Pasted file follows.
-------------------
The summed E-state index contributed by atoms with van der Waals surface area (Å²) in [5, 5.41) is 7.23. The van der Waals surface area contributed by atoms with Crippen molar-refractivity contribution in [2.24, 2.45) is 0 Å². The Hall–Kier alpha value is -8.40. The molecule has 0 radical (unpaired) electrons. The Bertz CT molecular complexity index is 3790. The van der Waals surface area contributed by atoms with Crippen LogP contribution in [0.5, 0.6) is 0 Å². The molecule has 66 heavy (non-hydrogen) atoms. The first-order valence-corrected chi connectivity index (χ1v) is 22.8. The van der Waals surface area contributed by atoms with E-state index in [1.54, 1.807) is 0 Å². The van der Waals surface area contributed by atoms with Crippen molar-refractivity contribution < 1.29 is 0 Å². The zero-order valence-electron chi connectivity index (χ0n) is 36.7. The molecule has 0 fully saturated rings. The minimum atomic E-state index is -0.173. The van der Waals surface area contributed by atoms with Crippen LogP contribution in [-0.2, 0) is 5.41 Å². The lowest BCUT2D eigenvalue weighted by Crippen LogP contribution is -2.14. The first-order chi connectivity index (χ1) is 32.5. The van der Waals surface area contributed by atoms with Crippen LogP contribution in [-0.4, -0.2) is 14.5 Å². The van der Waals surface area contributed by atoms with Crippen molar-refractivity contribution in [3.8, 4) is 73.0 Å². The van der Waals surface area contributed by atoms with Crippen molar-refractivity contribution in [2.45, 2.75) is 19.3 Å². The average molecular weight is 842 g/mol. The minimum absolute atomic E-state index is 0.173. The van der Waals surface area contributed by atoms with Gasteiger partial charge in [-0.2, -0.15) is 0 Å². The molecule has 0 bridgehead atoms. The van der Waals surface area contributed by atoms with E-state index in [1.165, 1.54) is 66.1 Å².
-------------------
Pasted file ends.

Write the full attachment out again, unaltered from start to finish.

The summed E-state index contributed by atoms with van der Waals surface area (Å²) in [5, 5.41) is 7.23. The van der Waals surface area contributed by atoms with Crippen molar-refractivity contribution in [2.24, 2.45) is 0 Å². The Hall–Kier alpha value is -8.40. The molecule has 0 radical (unpaired) electrons. The Bertz CT molecular complexity index is 3790. The van der Waals surface area contributed by atoms with Crippen LogP contribution in [0.5, 0.6) is 0 Å². The molecule has 66 heavy (non-hydrogen) atoms. The first-order valence-corrected chi connectivity index (χ1v) is 22.8. The van der Waals surface area contributed by atoms with E-state index in [1.54, 1.807) is 0 Å². The van der Waals surface area contributed by atoms with Crippen molar-refractivity contribution < 1.29 is 0 Å². The zero-order valence-electron chi connectivity index (χ0n) is 36.7. The molecule has 0 fully saturated rings. The minimum atomic E-state index is -0.173. The van der Waals surface area contributed by atoms with Crippen LogP contribution in [-0.2, 0) is 5.41 Å². The lowest BCUT2D eigenvalue weighted by Crippen LogP contribution is -2.14. The first-order chi connectivity index (χ1) is 32.5. The van der Waals surface area contributed by atoms with Crippen LogP contribution in [-0.4, -0.2) is 14.5 Å². The van der Waals surface area contributed by atoms with Crippen molar-refractivity contribution in [3.8, 4) is 73.0 Å². The van der Waals surface area contributed by atoms with Crippen molar-refractivity contribution in [2.45, 2.75) is 19.3 Å². The average molecular weight is 842 g/mol. The minimum absolute atomic E-state index is 0.173. The van der Waals surface area contributed by atoms with Gasteiger partial charge in [-0.2, -0.15) is 0 Å². The molecule has 0 bridgehead atoms. The van der Waals surface area contributed by atoms with E-state index in [1.165, 1.54) is 66.1 Å².